The Washington Post is continuing its series on the state of the farm welfare system, which I wrote about yesterday. Today, they write about an program that pays farmers to compensate for declining prices, even when prices are rising.
EDEN, Md. — Roger L. Richardson, a vigorous 72-year-old who grows corn on 1,500 acres of prime Eastern Shore farmland, had a good year in 2005. Thanks to smart planning, shrewd investing and a little luck, he grossed a healthy $500,000 for his crop.
But the federal government treated him as if he needed help and paid him $75,000.
The subsidy is called the loan deficiency payment. Although it has cost taxpayers $29 billion since 1998, it is virtually unknown outside farm country. But in rural America, the LDP is a topic at backyard barbecues and local diners along with the high school football team and the weather. Despite its name, it is neither a loan nor, in many cases, payment for a deficiency. It is just cash paid to farmers when market prices dip below the government-set minimum, or floor, if only for a single day.
And, as with every other cash giveway program that the gorvernment has implemented, it has created perverse incentives:
The LDP has become so ingrained in farmland finances that farmers sometimes wish for market prices to drop so they can capture a larger subsidy.
“In the fall of the year, we find the farmer wanting the price to go down,” John Fletcher, a Missouri grain dealer, told Congress last year. “It’s almost unnatural.”
Well, not really. Farmers are merely responding to the incentives given to them. If the government will pay them a subsidy when prices are low, they are going to act in ways that contribute to declining prices. Makes perfect sense when you think about it.
And just how does the LDP work ? From the Post’s description, it sounds like something straight out of Staliin’s collective farming program:
Efforts to equalize the subsidies fall to a staff of 10 officials housed in the USDA’s Commodity Office in suburban Kansas City. Every workday, they check with online services, call grain elevators across the Midwest and poll 19 major grain markets, where large merchants and food processors go to buy.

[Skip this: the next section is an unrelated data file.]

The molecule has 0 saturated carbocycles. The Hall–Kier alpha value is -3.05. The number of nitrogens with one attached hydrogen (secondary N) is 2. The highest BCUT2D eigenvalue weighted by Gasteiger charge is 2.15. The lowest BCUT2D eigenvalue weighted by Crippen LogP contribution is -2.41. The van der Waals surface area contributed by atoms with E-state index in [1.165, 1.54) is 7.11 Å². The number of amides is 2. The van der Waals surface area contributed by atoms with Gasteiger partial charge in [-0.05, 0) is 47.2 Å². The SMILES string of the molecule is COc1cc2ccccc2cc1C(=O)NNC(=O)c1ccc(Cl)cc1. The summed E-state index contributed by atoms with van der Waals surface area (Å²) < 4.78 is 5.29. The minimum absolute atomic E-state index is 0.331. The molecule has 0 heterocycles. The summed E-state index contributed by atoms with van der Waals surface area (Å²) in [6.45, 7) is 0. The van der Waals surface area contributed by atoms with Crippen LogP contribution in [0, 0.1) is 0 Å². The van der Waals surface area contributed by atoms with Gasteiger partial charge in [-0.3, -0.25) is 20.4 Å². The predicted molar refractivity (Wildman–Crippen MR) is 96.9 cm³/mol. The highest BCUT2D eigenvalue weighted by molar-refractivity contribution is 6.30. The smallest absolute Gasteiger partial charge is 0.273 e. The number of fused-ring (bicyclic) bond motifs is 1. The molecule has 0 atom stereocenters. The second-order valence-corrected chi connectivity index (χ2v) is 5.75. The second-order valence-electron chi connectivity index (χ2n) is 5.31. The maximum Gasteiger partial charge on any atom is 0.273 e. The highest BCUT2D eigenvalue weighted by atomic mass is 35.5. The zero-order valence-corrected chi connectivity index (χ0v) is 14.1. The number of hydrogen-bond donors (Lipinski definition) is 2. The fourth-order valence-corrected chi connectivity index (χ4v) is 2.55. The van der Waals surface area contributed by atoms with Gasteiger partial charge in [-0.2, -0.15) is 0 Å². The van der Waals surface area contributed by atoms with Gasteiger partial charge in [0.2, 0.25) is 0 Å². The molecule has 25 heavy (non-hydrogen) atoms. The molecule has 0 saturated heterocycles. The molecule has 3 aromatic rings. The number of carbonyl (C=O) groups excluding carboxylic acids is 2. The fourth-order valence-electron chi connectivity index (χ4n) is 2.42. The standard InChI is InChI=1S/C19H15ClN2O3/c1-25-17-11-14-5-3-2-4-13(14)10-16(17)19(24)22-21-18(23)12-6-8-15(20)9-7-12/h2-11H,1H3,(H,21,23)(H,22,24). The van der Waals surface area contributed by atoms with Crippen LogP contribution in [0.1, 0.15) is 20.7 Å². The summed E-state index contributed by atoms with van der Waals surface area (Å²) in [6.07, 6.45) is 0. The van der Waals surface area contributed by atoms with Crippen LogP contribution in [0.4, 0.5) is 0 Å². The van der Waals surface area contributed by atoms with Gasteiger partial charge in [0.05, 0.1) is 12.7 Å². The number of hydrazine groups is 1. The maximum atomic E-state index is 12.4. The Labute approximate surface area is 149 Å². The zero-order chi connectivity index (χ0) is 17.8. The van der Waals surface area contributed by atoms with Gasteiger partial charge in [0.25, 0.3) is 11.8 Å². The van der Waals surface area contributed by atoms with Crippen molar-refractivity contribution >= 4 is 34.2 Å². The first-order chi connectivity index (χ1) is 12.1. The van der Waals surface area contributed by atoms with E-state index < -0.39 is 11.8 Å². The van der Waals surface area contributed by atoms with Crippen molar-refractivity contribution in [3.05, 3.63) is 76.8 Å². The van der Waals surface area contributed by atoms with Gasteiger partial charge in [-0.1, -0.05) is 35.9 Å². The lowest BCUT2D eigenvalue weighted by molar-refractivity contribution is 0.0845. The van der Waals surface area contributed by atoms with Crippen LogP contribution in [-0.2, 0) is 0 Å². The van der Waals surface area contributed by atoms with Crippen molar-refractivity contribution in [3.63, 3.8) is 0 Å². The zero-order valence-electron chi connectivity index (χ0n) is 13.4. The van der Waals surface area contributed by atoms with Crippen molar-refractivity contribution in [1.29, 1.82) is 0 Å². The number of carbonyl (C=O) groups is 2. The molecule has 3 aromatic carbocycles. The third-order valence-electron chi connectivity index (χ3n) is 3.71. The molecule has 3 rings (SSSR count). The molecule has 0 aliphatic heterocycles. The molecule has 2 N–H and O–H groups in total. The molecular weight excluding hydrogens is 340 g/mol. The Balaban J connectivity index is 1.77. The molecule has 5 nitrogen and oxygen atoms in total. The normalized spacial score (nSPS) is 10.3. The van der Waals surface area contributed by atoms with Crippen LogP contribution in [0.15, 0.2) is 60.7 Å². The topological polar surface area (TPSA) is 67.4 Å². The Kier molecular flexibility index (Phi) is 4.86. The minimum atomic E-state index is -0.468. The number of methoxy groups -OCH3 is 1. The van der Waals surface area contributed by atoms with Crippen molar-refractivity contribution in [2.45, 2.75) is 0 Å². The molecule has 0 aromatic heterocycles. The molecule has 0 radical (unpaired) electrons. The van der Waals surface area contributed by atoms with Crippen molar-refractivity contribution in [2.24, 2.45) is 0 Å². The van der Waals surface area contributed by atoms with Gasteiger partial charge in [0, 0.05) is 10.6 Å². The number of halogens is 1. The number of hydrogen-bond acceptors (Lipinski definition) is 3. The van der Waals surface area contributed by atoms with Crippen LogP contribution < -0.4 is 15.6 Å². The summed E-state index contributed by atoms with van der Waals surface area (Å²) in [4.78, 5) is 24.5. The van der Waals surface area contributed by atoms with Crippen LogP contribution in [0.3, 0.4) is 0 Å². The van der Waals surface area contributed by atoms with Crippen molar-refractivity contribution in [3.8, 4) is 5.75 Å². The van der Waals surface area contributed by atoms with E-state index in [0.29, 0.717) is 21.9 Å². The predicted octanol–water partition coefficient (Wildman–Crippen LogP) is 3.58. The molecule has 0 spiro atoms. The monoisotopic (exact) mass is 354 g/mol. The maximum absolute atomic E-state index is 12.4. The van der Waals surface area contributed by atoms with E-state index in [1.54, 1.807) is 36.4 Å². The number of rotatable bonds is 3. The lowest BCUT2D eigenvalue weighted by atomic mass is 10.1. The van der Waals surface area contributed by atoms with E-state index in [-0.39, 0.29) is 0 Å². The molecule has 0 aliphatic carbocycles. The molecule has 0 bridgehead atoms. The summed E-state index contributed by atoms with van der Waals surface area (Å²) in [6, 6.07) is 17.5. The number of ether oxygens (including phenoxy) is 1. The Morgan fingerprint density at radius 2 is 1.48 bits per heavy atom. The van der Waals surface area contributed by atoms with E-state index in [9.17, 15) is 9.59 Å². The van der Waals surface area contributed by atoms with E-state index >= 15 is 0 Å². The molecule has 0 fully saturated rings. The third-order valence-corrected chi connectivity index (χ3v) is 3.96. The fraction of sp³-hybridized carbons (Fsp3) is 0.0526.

Then, in a 4 p.m. ritual, the USDA officials gather around a conference table with an open phone line to headquarters in Washington. Poring over maps and prices, the group sets the next day’s LDP for corn, wheat and 15 other commodities in more than 3,000 counties.
Officials add a few cents in one county and take away in another, when the research shows that subsidies in different areas would be too far apart.
The results, of course, are not surprising at all:
Increasingly, farmers have learned to lock in their subsidies when prices are low and sell when prices are higher.
or last year’s crop, farmers sold their corn for an average of $1.90 per bushel, only 5 cents below the national floor price. But they received an LDP averaging 44 cents, government payment records show. The difference amounted to $3.8 billion.
The same thing happened in 2004, when the LDP was 27 cents even though the price farmers received when they sold their crops was above the floor. The windfall for farmers was $2.7 billion.
That’s 6.5 billion dollars of taxpayer money that went into the pockets of farmers who have learned to game the system. What’s happened, of course, is that a system that was supposedly designed to assist farmers in times of low commodity prices has been turned into a risk management tool, basically a taxpayer-financed hedge fund. Consider for example, the case of Illinois corn farmer John Kuhfuss:
In spring 2005 he had seized such an opportunity and sold 30,000 bushels of corn to a local elevator for $2.25 a bushel. By October, with buyers offering only $1.70 a bushel, that decision looked smart.
With his price assured, Kuhfuss made another smart decision: “I LPDed all my corn at over 40 cents a bushel,” he said.
He said he and his partners netted nearly $40,000 in LDP on their 500 acres of corn. They were not alone. On the days he received his checks, other Illinois corn farmers netted $36.5 million.
And, of course, the farmers and their supporters defend this practice as “helping the family farm.”
The result of all this, of course, is that the agriculture market is completely distorted. Thanks to the LDP and other programs, farmers grow crops that are eligible for subsidies rather than those that are not, which distorts the influence of supply and demand on that decision. The programs also give farmers the incentive to withhold products from the market at times when they, arguably, ought to be sold and to sell things at times when the shouldn’t be.
What’s worse is that all of this is done to “save the family farm”, but by making farmers less responsive to the market and more dependent on government what it is really doing is destroying farming as a viable business little by little.